Investigators Look to Determine Cause of Deadly D.C. Subway Crash
On Tuesday, Washington Metro Area Transit Authority spokeswoman Candace Smith said five more bodies were recovered Tuesday from the crash site near the Maryland border after four bodies were recovered from the wreckage Monday after the rush-hour crash.
Listen to Kwame Holman’s report on the investigation for Tuesday’s NewsHour:
Two men and seven women were killed including Jeanice McMillan, the operator of the train that barreled into and on top of a stopped train, Smith said. All the victims were adults. More than 70 riders were taken to the hospital as well.
Federal officials investigating the crash said a 2006 warning for the transit authority to upgrade or retire older, less protected subway cars, some of which were involved in Monday’s wreck, had gone unheeded.
“We recommended to WMATA to either retrofit those cars or phase them out of the fleet. They have not been able to do that and our recommendation was not addressed,” National Transportation Safety Board spokeswoman Debbie Hersman said at a news conference at the scene.
NTSB had urged the Metro system to replace its older subway cars or upgrade their crashworthiness following a 2004 accident that injured 20 passengers, federal records show.
The crash occurred on Washington’s busiest subway line about 5 p.m., on the city’s northeastern outskirts on a relatively lengthy stretch of track where trains can build up considerable speed.
Both trains were heading south into the city as rush hour commuters were headed out of the city. The lead train was stopped because another train was ahead of it.
It was unclear why the following train had not received the signal to stop as well, or why the operator did not stop her train manually when she saw the tracks blocked ahead of her, officials said.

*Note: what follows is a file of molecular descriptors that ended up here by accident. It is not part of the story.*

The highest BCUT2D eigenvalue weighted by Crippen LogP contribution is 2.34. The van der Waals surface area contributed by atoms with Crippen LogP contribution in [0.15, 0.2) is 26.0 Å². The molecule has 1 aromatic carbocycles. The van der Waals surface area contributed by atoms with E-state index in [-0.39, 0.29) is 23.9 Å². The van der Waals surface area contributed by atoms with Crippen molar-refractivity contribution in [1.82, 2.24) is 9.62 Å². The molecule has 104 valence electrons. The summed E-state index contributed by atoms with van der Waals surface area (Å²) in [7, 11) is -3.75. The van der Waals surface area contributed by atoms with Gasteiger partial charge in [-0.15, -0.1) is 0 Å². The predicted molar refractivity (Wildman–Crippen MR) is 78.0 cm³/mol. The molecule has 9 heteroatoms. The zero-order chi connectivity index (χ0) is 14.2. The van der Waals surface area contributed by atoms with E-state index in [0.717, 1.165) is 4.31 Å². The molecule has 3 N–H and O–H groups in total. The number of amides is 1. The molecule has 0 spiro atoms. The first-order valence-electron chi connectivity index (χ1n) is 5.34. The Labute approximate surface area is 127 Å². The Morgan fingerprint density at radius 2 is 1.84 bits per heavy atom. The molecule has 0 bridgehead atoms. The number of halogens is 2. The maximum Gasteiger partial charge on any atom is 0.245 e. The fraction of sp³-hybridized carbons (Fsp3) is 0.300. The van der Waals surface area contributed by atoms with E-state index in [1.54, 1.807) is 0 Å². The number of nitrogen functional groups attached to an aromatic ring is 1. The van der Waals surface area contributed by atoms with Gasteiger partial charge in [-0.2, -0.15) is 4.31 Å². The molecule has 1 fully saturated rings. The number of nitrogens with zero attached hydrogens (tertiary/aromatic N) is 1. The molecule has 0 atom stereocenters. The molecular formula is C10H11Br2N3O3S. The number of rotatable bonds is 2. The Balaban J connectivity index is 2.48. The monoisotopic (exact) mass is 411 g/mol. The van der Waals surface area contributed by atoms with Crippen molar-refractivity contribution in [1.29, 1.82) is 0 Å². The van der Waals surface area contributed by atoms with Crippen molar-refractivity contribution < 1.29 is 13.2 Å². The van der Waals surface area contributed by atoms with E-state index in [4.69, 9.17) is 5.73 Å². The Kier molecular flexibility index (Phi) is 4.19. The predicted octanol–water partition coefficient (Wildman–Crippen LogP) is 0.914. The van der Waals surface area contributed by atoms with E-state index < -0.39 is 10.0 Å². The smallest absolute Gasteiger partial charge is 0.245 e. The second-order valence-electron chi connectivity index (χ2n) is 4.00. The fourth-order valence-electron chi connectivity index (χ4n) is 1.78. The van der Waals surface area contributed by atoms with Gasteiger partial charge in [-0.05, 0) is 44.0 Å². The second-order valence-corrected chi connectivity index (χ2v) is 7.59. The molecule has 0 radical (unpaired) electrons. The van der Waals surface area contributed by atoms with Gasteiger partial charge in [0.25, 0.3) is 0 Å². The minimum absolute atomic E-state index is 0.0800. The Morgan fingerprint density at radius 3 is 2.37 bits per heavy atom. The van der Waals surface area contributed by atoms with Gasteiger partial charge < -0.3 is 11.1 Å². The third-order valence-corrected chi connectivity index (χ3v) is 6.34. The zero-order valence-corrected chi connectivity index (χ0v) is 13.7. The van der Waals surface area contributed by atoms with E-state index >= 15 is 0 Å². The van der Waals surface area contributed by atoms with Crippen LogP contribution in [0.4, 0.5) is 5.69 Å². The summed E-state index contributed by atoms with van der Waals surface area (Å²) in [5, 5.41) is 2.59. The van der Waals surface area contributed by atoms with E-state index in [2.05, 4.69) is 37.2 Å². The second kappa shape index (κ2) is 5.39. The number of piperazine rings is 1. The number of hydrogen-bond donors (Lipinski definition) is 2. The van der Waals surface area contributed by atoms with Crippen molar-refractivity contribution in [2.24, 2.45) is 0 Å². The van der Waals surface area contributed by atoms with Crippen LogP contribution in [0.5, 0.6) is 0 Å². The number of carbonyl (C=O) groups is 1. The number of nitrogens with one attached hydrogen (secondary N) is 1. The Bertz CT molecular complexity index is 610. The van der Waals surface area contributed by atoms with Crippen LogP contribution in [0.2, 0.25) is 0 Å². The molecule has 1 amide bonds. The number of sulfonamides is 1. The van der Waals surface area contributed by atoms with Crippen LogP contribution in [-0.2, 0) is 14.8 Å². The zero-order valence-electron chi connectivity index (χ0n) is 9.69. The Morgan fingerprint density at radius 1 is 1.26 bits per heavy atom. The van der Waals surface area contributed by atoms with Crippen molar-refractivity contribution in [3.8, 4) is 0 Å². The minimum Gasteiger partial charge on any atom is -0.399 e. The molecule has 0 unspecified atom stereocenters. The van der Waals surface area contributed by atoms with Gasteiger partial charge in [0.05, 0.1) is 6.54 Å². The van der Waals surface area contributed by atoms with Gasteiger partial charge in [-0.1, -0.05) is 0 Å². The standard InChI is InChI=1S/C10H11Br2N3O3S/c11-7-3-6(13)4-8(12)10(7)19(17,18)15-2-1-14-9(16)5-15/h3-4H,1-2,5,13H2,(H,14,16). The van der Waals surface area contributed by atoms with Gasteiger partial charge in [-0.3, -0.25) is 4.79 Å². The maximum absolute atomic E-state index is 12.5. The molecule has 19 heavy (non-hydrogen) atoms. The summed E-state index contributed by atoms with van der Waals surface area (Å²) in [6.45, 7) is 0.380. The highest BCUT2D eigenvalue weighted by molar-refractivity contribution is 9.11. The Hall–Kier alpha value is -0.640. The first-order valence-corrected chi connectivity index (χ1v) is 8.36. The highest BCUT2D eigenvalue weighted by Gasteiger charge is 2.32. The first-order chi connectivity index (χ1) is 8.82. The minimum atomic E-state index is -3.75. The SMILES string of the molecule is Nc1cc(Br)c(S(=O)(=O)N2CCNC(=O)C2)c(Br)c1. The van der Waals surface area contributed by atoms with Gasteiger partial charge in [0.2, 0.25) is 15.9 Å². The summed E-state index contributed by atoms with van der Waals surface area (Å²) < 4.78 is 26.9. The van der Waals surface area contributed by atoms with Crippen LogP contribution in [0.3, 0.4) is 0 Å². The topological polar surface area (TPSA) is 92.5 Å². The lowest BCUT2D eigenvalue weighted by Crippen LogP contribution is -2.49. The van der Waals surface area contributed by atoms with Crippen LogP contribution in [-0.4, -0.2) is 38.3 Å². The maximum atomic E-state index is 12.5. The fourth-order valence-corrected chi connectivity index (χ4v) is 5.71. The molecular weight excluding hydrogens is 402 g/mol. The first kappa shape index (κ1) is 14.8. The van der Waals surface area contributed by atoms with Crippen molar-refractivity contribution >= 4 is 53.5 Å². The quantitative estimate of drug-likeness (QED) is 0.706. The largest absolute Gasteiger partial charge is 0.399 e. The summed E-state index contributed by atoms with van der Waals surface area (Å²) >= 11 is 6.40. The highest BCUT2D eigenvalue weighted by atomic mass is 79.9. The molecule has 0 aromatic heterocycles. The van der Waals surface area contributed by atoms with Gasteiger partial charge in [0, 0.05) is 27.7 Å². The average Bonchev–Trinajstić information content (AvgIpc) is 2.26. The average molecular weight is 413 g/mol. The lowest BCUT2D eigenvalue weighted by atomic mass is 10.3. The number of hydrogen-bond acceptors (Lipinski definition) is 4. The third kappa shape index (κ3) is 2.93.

Hersman said investigators expect to recover recorders from the train that was struck. The train that triggered the collision was part of an old fleet that was not equipped with the devices, which can provide valuable information to determine why the crash occurred, Hersman said.
Passenger Maya Maroto, 31, was riding on McMillan’s train. “We were going full speed — I didn’t hear any braking. Everything was just going normally. Then there was a very loud impact. We all fell out of our seats. Then the train filled up with smoke. I was coughing,” Maroto said.
Maroto, of Burtonsville, Md., said there was confusion after the impact because no announcements were immediately made. She said some passengers wanted to climb out, but others were afraid of being electrocuted by the electrified third rail.
The impact was so powerful that the striking train was compressed to about a third of its original size, Mayor Adrian M. Fenty said. The floor of the train disappeared below the feet of the horrified passengers. Several of the dead were crushed, their bodies not located until a crane removed part of the striking train on Tuesday. Firefighters had to use heavy rescue equipment to cut open the cars to reach survivors trapped inside.
Rescue crews used thermal imaging and cadaver dogs to help find bodies. D.C. Fire Chief Dennis L. Rubin said the wooded areas on both sides of the tracks had been searched for survivors or dead.
The identities of the dead are still being confirmed, after which their relatives will be notified, D.C. Police Chief Cathy L. Lanier said. Their names will not be released until that process is completed, she said, according to the Washington Post.
The only other Metro subway system crash involving passenger fatalities occurred Jan. 13, 1982, when three people died as a result of a derailment. That was a day of disaster in the capital: shortly before the subway crash, a plane slammed into the 14th Street Bridge immediately after takeoff from Washington National Airport. The plane crash, during a severe snowstorm, killed 78 people.
In 2007, a subway train derailed in downtown Washington, sending 20 people to the hospital and prompting the rescue of 60 others from the tunnel. In November 2006, two Metro track workers were struck and killed by an out-of-service train. An investigation found that the train operator failed to follow safety procedures. Another Metro worker was struck and killed in May 2006.
The subway had a total of 215.3 million trips in the last fiscal year.